Reuters International

European Union flags flutter outside the EU Commission headquarters in Brussels, Belgium, April 20, 2016. REUTERS/Francois Lenoir

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BRUSSELS (Reuters) - Millions of tourists and business people visiting Europe will have to complete a 5 euro ($5.35) online security check before arrival if an EU plan to tighten controls on foreigners who do not need visas wins approval.

The system, which the bloc's executive European Commission is expected to back on Wednesday, would check people's identity documents and residence details against a variety of EU security and crime databases.

Following Islamic State attacks in France and Belgium and the chaotic mass arrival of migrants and refugees in Greece, the executive hopes screening can close loopholes at its borders for violent militants, criminals and would-be illegal immigrants.

It would affect citizens of around 60 countries who can visit Europe's Schengen area for short trips without first applying for a visa, including Americans, Japanese and -depending on what arrangements London negotiates for leaving the EU - potentially Britons too.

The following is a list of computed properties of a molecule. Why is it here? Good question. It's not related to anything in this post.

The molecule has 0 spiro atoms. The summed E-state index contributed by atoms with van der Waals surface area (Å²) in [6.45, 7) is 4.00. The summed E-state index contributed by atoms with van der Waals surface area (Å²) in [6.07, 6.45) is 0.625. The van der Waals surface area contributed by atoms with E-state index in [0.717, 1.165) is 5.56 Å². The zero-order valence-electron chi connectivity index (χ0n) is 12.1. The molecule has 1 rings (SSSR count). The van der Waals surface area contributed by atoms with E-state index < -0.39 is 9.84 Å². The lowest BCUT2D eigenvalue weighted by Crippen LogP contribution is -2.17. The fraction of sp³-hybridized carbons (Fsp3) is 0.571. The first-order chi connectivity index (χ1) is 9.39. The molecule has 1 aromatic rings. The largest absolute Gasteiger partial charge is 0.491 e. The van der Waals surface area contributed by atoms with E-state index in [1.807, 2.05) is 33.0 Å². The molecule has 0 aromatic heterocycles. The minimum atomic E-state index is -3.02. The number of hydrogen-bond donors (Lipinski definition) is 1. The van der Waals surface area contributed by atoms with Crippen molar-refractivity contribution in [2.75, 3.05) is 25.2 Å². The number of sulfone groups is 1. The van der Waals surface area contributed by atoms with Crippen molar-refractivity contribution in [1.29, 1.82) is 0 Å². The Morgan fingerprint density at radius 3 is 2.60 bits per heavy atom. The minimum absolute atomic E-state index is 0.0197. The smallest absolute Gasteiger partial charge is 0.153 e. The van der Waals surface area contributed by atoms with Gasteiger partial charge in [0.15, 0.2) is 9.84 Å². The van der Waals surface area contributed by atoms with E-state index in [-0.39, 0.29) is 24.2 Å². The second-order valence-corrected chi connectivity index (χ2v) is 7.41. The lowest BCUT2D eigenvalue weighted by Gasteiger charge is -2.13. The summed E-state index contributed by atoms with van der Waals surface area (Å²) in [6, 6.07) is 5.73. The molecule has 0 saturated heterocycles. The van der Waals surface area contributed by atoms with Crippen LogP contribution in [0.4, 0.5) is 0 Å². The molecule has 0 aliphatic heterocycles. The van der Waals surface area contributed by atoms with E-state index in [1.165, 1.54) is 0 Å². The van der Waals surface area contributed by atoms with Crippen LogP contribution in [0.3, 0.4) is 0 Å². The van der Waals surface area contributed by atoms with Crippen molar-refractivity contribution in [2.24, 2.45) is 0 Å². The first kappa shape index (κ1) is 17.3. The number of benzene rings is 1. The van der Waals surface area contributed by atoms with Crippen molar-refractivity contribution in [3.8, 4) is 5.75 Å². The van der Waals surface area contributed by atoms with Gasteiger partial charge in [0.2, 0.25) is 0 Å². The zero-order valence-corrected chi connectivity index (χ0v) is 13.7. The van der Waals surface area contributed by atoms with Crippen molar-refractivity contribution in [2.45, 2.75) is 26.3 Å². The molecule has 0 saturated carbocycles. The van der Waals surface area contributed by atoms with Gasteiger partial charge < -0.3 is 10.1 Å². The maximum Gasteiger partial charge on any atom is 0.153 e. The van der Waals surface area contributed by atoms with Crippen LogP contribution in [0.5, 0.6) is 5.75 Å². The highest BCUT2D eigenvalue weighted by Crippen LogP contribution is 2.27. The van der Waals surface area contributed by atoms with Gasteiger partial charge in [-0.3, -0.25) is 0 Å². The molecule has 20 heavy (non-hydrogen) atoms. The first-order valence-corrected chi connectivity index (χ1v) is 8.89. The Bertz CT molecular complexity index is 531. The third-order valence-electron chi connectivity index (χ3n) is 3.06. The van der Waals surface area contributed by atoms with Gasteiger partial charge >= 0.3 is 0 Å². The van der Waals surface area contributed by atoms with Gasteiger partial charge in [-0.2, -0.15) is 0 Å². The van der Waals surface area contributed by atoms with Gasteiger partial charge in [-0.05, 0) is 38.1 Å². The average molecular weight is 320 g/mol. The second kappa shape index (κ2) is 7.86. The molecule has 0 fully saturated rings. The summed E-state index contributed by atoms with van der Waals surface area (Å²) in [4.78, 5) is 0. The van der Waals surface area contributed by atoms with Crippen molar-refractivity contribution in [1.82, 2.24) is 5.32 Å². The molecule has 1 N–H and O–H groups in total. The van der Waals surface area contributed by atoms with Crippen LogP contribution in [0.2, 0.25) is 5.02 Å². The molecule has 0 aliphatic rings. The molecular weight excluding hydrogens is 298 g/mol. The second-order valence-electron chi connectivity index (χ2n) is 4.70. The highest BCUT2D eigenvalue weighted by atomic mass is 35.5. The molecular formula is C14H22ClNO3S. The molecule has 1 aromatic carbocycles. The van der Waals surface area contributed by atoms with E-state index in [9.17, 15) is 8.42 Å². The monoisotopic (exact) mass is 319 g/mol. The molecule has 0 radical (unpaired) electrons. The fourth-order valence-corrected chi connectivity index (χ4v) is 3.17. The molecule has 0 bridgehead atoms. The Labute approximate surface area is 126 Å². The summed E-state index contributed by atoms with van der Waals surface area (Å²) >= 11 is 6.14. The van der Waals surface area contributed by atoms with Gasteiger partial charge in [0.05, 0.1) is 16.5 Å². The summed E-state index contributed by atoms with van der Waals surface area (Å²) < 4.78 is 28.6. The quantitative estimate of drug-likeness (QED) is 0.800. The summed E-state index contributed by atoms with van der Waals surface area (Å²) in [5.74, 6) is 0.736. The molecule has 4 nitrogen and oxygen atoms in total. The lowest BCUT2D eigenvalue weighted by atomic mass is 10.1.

The scheme, to be sent for approval to governments and the European Parliament, is intended to be self-financing through the application fee. The Commission estimates its set-up costs at around 200 million euros and annual running costs at 85 million.

It would also address European concerns over plans to expand visa-free travel in the coming years to two big neighbours, Turkey and Ukraine, and would apply immediately to people from non-EU states in the Balkans such as Albania and Serbia.

Known as ETIAS and similar to the U.S. ESTA system, the scheme would within minutes give most people a five-year clearance for multiple trips. EU officials hope it could be up and running after legislative approval by early next decade.

The U.S. ESTA, valid for two years, costs $14, while Canada's similar eTA, valid for five years, costs C$7 ($5.21). Japan does not charge a fee for visitors from visa-waiver countries.

($1 = 0.9341 euros)

($1 = 1.3447 Canadian dollars)

(Reporting by Alastair Macdonald; editing by Philip Blenkinsop and John Stonestreet)

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